February 23, 2006 9:56 AM PST

Full-time blogger Kottke throws in the towel

Jason Kottke, a Web designer who quit his job to run his blog full time, has abandoned his plan to make a living through blogging after exactly one year.

Kottke announced on Wednesday that he is no longer seeking payments from people who enjoy his blog, Kottke.org. He said he hasn't managed to attract enough readers or developed "a sufficient cult of personality" to support the subscription model.

He also explained that he wasn't able to keep providing the time and energy needed to make his blog successful enough.

"My (unstated) intention from the beginning was to approach the site as a start-up, but along the way, life intervened (in a good way), and I couldn't focus on it as much as I wanted to. The site became a normal job, a 9-to-5 affair, which meant that I could keep up with it, but growth was hard to come by," Kottke wrote.

Kottke was part of the first wave of bloggers. He set up his site nearly eight years ago and was awarded a lifetime achievement award at the Bloggies in 2003. He announced that he was going to work on the blog full time on Feb. 22, 2005, and was seeking micropayments from regular readers.

Kottke revealed on Wednesday that he had raised a total of $39,900 from 1,450 donors. Most of that was received in the initial fund-raising drive in February and March 2005, when his project began.

It's unclear what Kottke will do next.

"In the short term, (the blog) is going to be taking a backseat to some other things going on in my life. Longer term, who knows? I might look for other ways to fund my efforts on the site, or maybe it goes back to being more of a hobby. But there will be posts and links and other things here almost daily, just like there have been for almost eight years now," he wrote.

Dave Sifry, who founded the blog search engine Technorati, believes that the secret to creating a successful blog is to specialize in a certain topic. This will help attract attention from other bloggers and push the blog into what Sifry calls the "Magic Middle" of the blogosphere, he argued in a blog posting earlier this month.

Robert Scoble, known as The Microsoft Blogger, published a book last month called "Naked Conversations," in which he argued that individuals and businesses cannot afford to ignore the power of the blogging community.

"Blogging has (passed) the denial and most of the anger phase. Now businesses see blogging's huge potential and have begun to adapt it to business needs," Scoble wrote.

Graeme Wearden of ZDNet UK reported from London.

See more CNET content tagged:
micropayment, blogging, blogger, blog, Microsoft Corp.


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Bloggers as Editorial Writers of the 1890s-1950s
Before the rise of TV editorial writers of newspapers carried a lot of weight, helped form public opinion (Spanish American War is the best example) and newspapers were bought to read the editorials as well as the news.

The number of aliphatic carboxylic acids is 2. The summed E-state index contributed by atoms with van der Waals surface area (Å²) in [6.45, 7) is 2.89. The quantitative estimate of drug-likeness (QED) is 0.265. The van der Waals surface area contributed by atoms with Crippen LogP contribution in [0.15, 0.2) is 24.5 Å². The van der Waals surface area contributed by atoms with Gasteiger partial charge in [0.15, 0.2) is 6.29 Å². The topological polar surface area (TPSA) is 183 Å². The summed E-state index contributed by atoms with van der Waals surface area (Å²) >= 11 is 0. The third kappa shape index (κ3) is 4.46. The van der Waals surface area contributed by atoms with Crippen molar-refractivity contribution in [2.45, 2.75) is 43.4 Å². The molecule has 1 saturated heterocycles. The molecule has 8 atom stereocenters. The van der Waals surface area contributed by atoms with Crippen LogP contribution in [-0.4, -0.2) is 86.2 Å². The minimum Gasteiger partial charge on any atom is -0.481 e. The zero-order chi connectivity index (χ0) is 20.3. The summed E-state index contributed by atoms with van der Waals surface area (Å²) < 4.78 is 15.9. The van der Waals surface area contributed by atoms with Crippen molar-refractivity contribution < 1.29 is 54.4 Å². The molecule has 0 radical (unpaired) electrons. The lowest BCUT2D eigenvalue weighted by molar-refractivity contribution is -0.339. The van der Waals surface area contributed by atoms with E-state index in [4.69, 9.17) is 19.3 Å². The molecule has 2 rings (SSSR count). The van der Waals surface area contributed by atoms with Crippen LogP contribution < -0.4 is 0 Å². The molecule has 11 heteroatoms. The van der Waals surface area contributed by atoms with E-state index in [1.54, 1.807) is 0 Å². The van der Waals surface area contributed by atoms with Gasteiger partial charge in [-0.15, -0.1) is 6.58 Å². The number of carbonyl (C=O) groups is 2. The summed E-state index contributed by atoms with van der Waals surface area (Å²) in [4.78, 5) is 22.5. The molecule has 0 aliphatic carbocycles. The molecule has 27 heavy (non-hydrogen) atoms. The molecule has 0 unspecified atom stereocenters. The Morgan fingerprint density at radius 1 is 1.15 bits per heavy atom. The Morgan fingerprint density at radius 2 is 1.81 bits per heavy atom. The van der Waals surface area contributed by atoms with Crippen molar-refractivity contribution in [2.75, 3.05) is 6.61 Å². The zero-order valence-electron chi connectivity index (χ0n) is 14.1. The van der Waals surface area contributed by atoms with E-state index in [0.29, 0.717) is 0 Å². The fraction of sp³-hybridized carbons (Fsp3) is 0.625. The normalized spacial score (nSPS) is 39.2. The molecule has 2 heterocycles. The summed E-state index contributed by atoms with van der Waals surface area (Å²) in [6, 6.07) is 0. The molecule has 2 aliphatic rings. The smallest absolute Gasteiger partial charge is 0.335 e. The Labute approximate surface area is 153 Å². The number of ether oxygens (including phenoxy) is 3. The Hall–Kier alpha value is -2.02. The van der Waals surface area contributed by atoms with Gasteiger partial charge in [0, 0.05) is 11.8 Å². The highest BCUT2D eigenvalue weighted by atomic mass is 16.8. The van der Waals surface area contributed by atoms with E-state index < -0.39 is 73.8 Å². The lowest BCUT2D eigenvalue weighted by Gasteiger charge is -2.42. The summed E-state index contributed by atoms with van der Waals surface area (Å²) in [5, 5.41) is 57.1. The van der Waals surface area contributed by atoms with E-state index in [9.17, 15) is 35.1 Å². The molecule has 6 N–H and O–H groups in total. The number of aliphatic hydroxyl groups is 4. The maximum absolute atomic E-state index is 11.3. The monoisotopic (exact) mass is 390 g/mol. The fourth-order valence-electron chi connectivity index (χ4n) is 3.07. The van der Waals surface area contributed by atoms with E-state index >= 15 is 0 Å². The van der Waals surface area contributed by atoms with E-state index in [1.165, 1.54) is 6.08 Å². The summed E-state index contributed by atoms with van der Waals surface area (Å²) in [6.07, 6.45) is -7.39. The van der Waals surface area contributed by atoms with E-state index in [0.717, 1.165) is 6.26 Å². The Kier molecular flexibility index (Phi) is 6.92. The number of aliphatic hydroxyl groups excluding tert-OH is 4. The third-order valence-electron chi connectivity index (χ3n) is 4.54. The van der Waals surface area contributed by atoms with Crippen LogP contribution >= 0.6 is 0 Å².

For bloggers to succeed they have to not only have a distinct style they have to have a sponsor to allow them to write without having to also market and advertise their blog.

A newspaper editorial writer does not have the time do all their own marketing and neither can a blog. The newspaper does that - blogs have to bow to the reality that they must also have an overarching supporter of them and they are not really a "new medium." The message is just DELIVERED differently than that of a newspaper editorial.

Tom Philo
<a class="jive-link-external" href="http://taphilo.blogspot.com" target="_newWindow">http://taphilo.blogspot.com</a>
Posted by taphilo-2003685639374287843630 (130 comments )
Reply Link Flag
Holy crap. This guy made 39,900 in a year to sit around and type on the computer about whatever he sees fit, and he's saying that's not enough money? Poor baby. Much more than I make at my tech job working 40 hrs/week.
Posted by sdencar (28 comments )
Reply Link Flag
$39,900 in one year
According to my calulations, that's approximately
$20+ an hour.
If I earned that much, I would gladly sit around all day and write well enough to earn it!
I reckon that's not enough for some people, but he
will probably find some excuse to bypass any barbs
directed towards him about the money.
After writing a blog for eight years, I wouldn't
have quit my job to experiment for a year unless
I had something else to support myself.
In other words, I wouldn't rely on the kindness
of strangers!
Posted by drkatz (4 comments )
Link Flag
More than you make ??
You work full-time in tech and make less than $40k a year ?!?!?! In the USA ?? You need a new job or more training.

Also, he probably had a few thousand dollars in expenses, so maybe he cleared $35k. I suspect he's capable of making $90k to $125k pretty easily.
Posted by regulator1956 (577 comments )
Link Flag

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